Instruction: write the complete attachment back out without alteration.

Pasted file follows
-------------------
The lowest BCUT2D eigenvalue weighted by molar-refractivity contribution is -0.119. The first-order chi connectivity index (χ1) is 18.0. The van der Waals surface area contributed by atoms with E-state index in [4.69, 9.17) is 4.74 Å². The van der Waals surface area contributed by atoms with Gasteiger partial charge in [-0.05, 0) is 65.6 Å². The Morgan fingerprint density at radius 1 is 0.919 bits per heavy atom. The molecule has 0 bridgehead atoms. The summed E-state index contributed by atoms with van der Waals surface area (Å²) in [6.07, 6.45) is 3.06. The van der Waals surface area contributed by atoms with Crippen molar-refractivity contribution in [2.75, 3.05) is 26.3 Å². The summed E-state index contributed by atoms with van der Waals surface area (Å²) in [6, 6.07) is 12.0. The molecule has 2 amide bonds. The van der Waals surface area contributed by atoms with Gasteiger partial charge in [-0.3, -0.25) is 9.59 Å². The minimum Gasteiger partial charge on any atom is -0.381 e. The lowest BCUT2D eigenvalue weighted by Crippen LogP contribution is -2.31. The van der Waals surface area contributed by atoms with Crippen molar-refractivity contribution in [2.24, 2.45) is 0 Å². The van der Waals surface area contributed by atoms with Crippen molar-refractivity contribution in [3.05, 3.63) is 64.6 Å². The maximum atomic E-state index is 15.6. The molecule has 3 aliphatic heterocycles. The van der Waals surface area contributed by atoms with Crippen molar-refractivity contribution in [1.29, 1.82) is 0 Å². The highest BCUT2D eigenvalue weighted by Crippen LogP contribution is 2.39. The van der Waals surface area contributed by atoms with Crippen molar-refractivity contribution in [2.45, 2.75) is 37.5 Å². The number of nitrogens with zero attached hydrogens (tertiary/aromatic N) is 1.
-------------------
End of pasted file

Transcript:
The lowest BCUT2D eigenvalue weighted by molar-refractivity contribution is -0.119. The first-order chi connectivity index (χ1) is 18.0. The van der Waals surface area contributed by atoms with E-state index in [4.69, 9.17) is 4.74 Å². The van der Waals surface area contributed by atoms with Gasteiger partial charge in [-0.05, 0) is 65.6 Å². The Morgan fingerprint density at radius 1 is 0.919 bits per heavy atom. The molecule has 0 bridgehead atoms. The summed E-state index contributed by atoms with van der Waals surface area (Å²) in [6.07, 6.45) is 3.06. The van der Waals surface area contributed by atoms with Crippen molar-refractivity contribution in [2.75, 3.05) is 26.3 Å². The summed E-state index contributed by atoms with van der Waals surface area (Å²) in [6, 6.07) is 12.0. The molecule has 2 amide bonds. The van der Waals surface area contributed by atoms with Gasteiger partial charge in [-0.3, -0.25) is 9.59 Å². The minimum Gasteiger partial charge on any atom is -0.381 e. The lowest BCUT2D eigenvalue weighted by Crippen LogP contribution is -2.31. The van der Waals surface area contributed by atoms with Crippen molar-refractivity contribution in [2.24, 2.45) is 0 Å². The van der Waals surface area contributed by atoms with Crippen molar-refractivity contribution in [3.05, 3.63) is 64.6 Å². The maximum atomic E-state index is 15.6. The molecule has 3 aliphatic heterocycles. The van der Waals surface area contributed by atoms with Crippen molar-refractivity contribution in [1.29, 1.82) is 0 Å². The highest BCUT2D eigenvalue weighted by Crippen LogP contribution is 2.39. The van der Waals surface area contributed by atoms with Crippen molar-refractivity contribution in [2.45, 2.75) is 37.5 Å². The number of nitrogens with zero attached hydrogens (tertiary/aromatic N) is 1.